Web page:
Public Policy Research Education and Advocacy
FOR IMMEDIATE RELEASE Contact: David Hughes
May 24,2001 412/421-6072
PUC MERGER AND RATE CAP DECISION WITHOUT MERIT
PITTSBURGH, May 24/PRNewswire/---At the very time when electric competition is in trouble in Pennsylvania, the Public Utility Commission ignored the law and approved-with minimal conditions-a merger between General Public Utilities and FirstEnergy that will further erode electric choice and damage Pennsylvania air quality.
Citizen Power, a utility watchdog organization and a party to the PUC proceeding, argued that the proposed merger is not in the public interest. In its decision today, the Commission also questioned whether the merger is in the public interest, yet gave it conditional approval. Citizen Power does not take much solace in the minimal conditions the Commission has attached. The law requires -- and the Commission's order recognizes -- that utility mergers must provide substantial benefits to the public. “There simply aren't any,” says Harvey Reiter, Citizen Power attorney. “The conditions the Commission attached amount to little more than a requirement that the merged company behave itself,” said Reiter. “Most importantly, these conditions do not even address the concern Citizen Power expressed about the adverse impact on competition that would result from the loss of a supplier due to the merger.”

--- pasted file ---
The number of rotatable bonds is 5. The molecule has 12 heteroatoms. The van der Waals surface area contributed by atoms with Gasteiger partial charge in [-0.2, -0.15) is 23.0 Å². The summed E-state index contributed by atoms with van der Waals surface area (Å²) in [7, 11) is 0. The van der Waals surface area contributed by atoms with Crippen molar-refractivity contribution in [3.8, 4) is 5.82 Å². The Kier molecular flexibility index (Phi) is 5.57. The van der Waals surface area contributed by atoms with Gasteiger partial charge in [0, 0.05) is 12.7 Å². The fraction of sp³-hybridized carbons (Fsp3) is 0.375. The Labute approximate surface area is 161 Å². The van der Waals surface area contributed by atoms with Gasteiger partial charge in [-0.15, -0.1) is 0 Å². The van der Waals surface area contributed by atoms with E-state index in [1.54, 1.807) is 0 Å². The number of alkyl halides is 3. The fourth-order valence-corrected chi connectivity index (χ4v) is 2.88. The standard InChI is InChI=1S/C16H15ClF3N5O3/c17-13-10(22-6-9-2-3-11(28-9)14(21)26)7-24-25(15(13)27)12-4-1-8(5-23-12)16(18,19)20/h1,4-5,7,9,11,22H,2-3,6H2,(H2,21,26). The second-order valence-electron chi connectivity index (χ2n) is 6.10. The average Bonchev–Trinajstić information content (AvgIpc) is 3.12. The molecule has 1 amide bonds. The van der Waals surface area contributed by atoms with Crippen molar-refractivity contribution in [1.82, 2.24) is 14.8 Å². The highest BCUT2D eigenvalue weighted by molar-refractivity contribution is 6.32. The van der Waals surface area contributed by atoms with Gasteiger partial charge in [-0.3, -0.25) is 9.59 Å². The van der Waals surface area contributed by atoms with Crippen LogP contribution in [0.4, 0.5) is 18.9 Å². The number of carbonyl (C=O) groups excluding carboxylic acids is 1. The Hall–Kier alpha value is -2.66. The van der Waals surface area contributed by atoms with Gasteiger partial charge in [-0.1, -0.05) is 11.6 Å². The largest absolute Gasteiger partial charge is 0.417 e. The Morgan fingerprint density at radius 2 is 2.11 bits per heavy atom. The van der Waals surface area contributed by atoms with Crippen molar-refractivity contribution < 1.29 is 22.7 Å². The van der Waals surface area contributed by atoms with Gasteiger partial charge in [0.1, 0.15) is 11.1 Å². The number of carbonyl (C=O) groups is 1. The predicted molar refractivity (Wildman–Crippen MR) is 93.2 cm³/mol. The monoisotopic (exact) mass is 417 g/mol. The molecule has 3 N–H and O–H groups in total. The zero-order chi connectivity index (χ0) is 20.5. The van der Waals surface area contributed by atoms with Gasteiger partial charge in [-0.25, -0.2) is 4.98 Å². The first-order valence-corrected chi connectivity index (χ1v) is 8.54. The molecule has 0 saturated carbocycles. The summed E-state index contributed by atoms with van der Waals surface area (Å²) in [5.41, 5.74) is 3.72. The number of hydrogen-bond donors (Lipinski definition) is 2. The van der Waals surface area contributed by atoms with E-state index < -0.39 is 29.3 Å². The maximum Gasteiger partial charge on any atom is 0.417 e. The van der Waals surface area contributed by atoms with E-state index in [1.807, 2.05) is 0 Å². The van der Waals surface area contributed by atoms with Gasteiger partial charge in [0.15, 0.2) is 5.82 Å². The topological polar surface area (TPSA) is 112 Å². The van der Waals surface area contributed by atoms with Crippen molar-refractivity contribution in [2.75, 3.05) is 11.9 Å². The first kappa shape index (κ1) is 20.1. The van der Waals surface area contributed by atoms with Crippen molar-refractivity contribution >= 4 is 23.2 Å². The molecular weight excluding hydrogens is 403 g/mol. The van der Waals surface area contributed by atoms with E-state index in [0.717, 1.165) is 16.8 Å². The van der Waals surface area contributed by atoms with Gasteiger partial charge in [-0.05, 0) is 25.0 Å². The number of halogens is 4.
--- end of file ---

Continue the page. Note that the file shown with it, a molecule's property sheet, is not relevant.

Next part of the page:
In addition, despite the complete failure of GPU to justify a requested break in the price caps, the PUC has initiated a “collaborative” in an attempt to reach a settlement on this unprecedented request when, as Commissioner Brownell so correctly asserted, it should have simply denied the rate increase.
“Anyone who reads the record in this case will see that the PUC ignored it,” said David Hughes, executive director of Citizen Power. “FirstEnergy and GPU presented the weakest case for a merger and a rate increase I have ever seen, so one has to wonder how the PUC reached its decision,” Hughes said.
“The PUC is mandated by law to protect the public interest, yet it completely ignored the serious environmental consequences posed by this merger,” continued Hughes. “FirstEnergy is on record saying that it will increase operations at its dirty coal plants to provide electricity to GPU customers. Where does the PUC think that pollution is going?”
“Citizen Power has invested a great deal of resources in this case to prevent further erosion of competition and to protect Pennsylvania’s environment. We intend to continue that effort,” Hughes concluded.